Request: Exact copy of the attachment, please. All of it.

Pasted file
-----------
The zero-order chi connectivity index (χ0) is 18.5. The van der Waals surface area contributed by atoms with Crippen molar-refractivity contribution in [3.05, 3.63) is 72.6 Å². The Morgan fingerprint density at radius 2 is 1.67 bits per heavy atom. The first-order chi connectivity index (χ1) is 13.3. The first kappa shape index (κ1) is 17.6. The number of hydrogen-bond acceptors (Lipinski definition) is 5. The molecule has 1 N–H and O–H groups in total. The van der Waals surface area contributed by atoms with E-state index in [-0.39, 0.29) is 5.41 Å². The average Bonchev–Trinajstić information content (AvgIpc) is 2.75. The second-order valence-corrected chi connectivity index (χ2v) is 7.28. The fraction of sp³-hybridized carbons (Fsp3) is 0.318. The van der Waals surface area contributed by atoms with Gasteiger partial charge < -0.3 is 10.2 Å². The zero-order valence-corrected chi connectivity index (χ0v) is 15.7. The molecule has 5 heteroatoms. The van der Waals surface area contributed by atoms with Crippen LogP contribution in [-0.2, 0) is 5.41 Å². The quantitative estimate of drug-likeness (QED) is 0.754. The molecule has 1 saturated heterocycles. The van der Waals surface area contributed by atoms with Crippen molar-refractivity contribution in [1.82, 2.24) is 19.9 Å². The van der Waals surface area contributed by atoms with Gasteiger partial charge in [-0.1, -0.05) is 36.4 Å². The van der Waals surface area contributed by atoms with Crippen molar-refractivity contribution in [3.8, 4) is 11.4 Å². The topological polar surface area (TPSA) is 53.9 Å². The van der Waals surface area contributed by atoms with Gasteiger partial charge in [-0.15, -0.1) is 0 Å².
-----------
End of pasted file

The zero-order chi connectivity index (χ0) is 18.5. The van der Waals surface area contributed by atoms with Crippen molar-refractivity contribution in [3.05, 3.63) is 72.6 Å². The Morgan fingerprint density at radius 2 is 1.67 bits per heavy atom. The first-order chi connectivity index (χ1) is 13.3. The first kappa shape index (κ1) is 17.6. The number of hydrogen-bond acceptors (Lipinski definition) is 5. The molecule has 1 N–H and O–H groups in total. The van der Waals surface area contributed by atoms with E-state index in [-0.39, 0.29) is 5.41 Å². The average Bonchev–Trinajstić information content (AvgIpc) is 2.75. The second-order valence-corrected chi connectivity index (χ2v) is 7.28. The fraction of sp³-hybridized carbons (Fsp3) is 0.318. The van der Waals surface area contributed by atoms with Gasteiger partial charge < -0.3 is 10.2 Å². The zero-order valence-corrected chi connectivity index (χ0v) is 15.7. The molecule has 5 heteroatoms. The van der Waals surface area contributed by atoms with Crippen LogP contribution in [-0.2, 0) is 5.41 Å². The quantitative estimate of drug-likeness (QED) is 0.754. The molecule has 1 saturated heterocycles. The van der Waals surface area contributed by atoms with Crippen molar-refractivity contribution in [1.82, 2.24) is 19.9 Å². The van der Waals surface area contributed by atoms with Gasteiger partial charge in [-0.1, -0.05) is 36.4 Å². The van der Waals surface area contributed by atoms with Crippen molar-refractivity contribution in [3.8, 4) is 11.4 Å². The topological polar surface area (TPSA) is 53.9 Å². The van der Waals surface area contributed by atoms with Gasteiger partial charge in [-0.15, -0.1) is 0 Å².